Kate (kate_nepveu) wrote,
Kate
kate_nepveu

Significant SF&F books (past and present)

From here (explanation; criticism of list [edit: see also my comments at the bottom of the post]).

I am incapable of reading lists that are bolded/starred/whatever to represent certain things without constantly scrolling back up to look at the key. So text-only for you!

[Edit: at Chad's request, I have bolded the books & authors to make them stand out; the bold has no other meaning.]

"Unread" books without further comment are books that I don't have any opinion on.

The Most Significant SF & Fantasy Books of 1953-2002

  1. The Lord of the Rings, J.R.R. Tolkien

    Not only have I read it and loved it, I'm re-reading it (still! honest!).

  2. The Foundation Trilogy, Isaac Asimov

    Unread; somehow missed it when I was reading Asimov, and now I doubt I would like it.

  3. Dune, Frank Herbert

    Unfinished; I recall trying the first few pages and putting it down, bored.

  4. Stranger in a Strange Land, Robert A. Heinlein

    Unread, no desire to read.

  5. A Wizard of Earthsea, Ursula K. Le Guin

    Read, barely remembered.

  6. Neuromancer, William Gibson

    Read, unimpressed.

  7. Childhood's End, Arthur C. Clarke

    Read, liked it, don't know how it would hold up.

  8. Do Androids Dream of Electric Sheep?, Philip K. Dick

    Read, barely remembered (and that was in college; the movie stuck more, and I didn't even really like it).

  9. The Mists of Avalon, Marion Zimmer Bradley

    Read, disliked.

  10. Fahrenheit 451, Ray Bradbury

    Read for school, no opinion.

  11. The Book of the New Sun, Gene Wolfe

    Unread, might read.

  12. A Canticle for Leibowitz, Walter M. Miller, Jr.

    I might have read this. I'm not sure.

  13. The Caves of Steel, Isaac Asimov

    Read, as are the rest of the Robots stories (okay, until whatever point it started explicitly crossing over with the Foundation series).

  14. Children of the Atom, Wilmar Shiras

    Unread and unheard of.

  15. Cities in Flight, James Blish

    Unread.

  16. The Colour of Magic, Terry Pratchett

    Read, and while it's not that good on its own, it was the start of my binge on Discworld (summer, college, Boston Public Library) which has matured into a long and happy relationship.

  17. Dangerous Visions, edited by Harlan Ellison

    Possibly read some, unsure.

  18. Deathbird Stories, Harlan Ellison

    Unread, probably.

  19. The Demolished Man, Alfred Bester

    Unread.

  20. Dhalgren, Samuel R. Delany

    Unread, scared to try it.

  21. Dragonflight, Anne McCaffrey

    Read, and a lot more besides, which is embarassing now.

  22. Ender's Game, Orson Scott Card

    Read, will never re-read for at least two reasons.

  23. The First Chronicles of Thomas Covenant, Stephen R. Donaldson

    Read, though I really don't know why as I didn't enjoy it.

  24. The Forever War, Joe Haldeman

    Read, don't recall much about it.

  25. Gateway, Frederik Pohl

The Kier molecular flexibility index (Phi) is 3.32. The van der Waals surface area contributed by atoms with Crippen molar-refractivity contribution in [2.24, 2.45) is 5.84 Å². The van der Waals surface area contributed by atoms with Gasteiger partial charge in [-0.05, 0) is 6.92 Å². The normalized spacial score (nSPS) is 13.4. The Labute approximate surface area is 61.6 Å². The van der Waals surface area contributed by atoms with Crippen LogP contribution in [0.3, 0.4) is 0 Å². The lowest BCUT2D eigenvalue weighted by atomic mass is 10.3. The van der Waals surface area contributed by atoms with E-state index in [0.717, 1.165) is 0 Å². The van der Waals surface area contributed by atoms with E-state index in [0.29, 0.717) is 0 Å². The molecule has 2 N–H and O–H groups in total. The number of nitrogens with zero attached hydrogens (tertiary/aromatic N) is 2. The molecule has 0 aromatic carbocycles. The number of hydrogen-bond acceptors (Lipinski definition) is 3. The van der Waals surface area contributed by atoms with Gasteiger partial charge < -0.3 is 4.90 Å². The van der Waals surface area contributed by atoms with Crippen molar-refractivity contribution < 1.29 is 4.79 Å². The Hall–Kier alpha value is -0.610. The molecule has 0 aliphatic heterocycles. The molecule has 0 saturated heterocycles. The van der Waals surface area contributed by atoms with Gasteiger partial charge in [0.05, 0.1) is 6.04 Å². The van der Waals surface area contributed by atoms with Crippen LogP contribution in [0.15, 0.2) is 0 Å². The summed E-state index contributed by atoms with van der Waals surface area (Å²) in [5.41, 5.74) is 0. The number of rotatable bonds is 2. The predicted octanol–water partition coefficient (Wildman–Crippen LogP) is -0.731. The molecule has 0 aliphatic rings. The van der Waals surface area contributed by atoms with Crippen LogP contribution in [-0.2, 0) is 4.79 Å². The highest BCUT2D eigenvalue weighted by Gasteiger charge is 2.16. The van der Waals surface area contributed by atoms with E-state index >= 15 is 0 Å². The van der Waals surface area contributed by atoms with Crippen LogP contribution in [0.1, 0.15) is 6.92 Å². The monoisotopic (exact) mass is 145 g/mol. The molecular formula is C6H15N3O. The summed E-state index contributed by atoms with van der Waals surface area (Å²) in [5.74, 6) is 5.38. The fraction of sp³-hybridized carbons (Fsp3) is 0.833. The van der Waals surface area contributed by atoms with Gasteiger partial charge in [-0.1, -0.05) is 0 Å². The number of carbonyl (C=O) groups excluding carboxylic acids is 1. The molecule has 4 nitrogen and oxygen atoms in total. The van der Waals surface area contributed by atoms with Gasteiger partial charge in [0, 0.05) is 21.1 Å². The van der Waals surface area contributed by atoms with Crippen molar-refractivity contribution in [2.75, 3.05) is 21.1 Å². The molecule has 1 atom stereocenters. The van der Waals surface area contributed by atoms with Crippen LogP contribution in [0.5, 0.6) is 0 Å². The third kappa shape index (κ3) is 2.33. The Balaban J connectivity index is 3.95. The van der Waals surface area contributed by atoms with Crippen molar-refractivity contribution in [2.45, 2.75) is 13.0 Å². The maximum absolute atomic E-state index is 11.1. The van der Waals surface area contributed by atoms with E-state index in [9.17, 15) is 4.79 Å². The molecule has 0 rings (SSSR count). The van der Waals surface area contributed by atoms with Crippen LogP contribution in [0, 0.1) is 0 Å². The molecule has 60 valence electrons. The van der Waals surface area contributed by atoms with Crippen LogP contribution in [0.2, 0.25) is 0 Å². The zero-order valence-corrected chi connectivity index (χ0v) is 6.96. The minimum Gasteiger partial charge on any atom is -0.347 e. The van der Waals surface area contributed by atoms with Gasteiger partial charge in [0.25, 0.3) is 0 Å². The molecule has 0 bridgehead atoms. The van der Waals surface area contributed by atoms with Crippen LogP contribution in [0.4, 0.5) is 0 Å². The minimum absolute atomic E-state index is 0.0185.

Unread.

  26. Harry Potter and the Philosopher's Stone, J.K. Rowling

    Read, hoping book 7 doesn't suck.

  27. The Hitchhiker's Guide to the Galaxy, Douglas Adams

    Read, and the next three (in my universe there was no fifth book).

  28. I Am Legend, Richard Matheson

    Unread.

  29. Interview with the Vampire, Anne Rice

    Unread, no desire to read.

  30. The Left Hand of Darkness, Ursula K. Le Guin

    Read when too young, should read again.

  31. Little, Big, John Crowley

    Read, enjoyed, have no desire to read anything else by him.

  32. Lord of Light, Roger Zelazny

    Unread, but I intend to read it.

  33. The Man in the High Castle, Philip K. Dick

    Unread, unlikely to read.

  34. Mission of Gravity, Hal Clement

    Unread, might read.

  35. More Than Human, Theodore Sturgeon

    Unread.

  36. The Rediscovery of Man, Cordwainer Smith

    Unread.

  37. On the Beach, Nevil Shute

    Unread.

  38. Rendezvous with Rama, Arthur C. Clarke

    Read, enh.

  39. Ringworld, Larry Niven

    Read, enh.

  40. Rogue Moon, Algis Budrys

    Unread.

  41. The Silmarillion, J.R.R. Tolkien

    Read, loved parts of.

  42. Slaughterhouse-5, Kurt Vonnegut

    Unread, unlikely to read.

  43. Snow Crash, Neal Stephenson

    Read, enjoyed most of it but nevertheless was put off further Stephenson even if people swear he does better endings now.

  44. Stand on Zanzibar, John Brunner

    Unread.

  45. The Stars My Destination, Alfred Bester

    Unread.

  46. Starship Troopers, Robert A. Heinlein

    Unread, no desire to read.

  47. Stormbringer, Michael Moorcock

    Unread, no desire to read.

  48. The Sword of Shannara, Terry Brooks

    Read. Well, the second one wasn't a waste of time . . .

  49. Timescape, Gregory Benford

    Unread.

  50. To Your Scattered Bodies Go, Philip Jose Farmer

    Unread.

[Edit: in addition to the criticisms in Sherwood Smith's post, on thinking about this further, I have more: where is urban fantasy (War for the Oaks), fantasy of manners (Swordspoint), the new space opera (Iain M. Banks, Ken McLeod)? Standard biases for such a list, I guess: toward older, toward hard sf, toward male authors.]

More interestingly: look into your crystal balls, dear readers, and predict the most significant books since 2002. I'll start: Jonathan Strange & Mr Norrell by Susanna Clarke.

Tags: books, memes, sff
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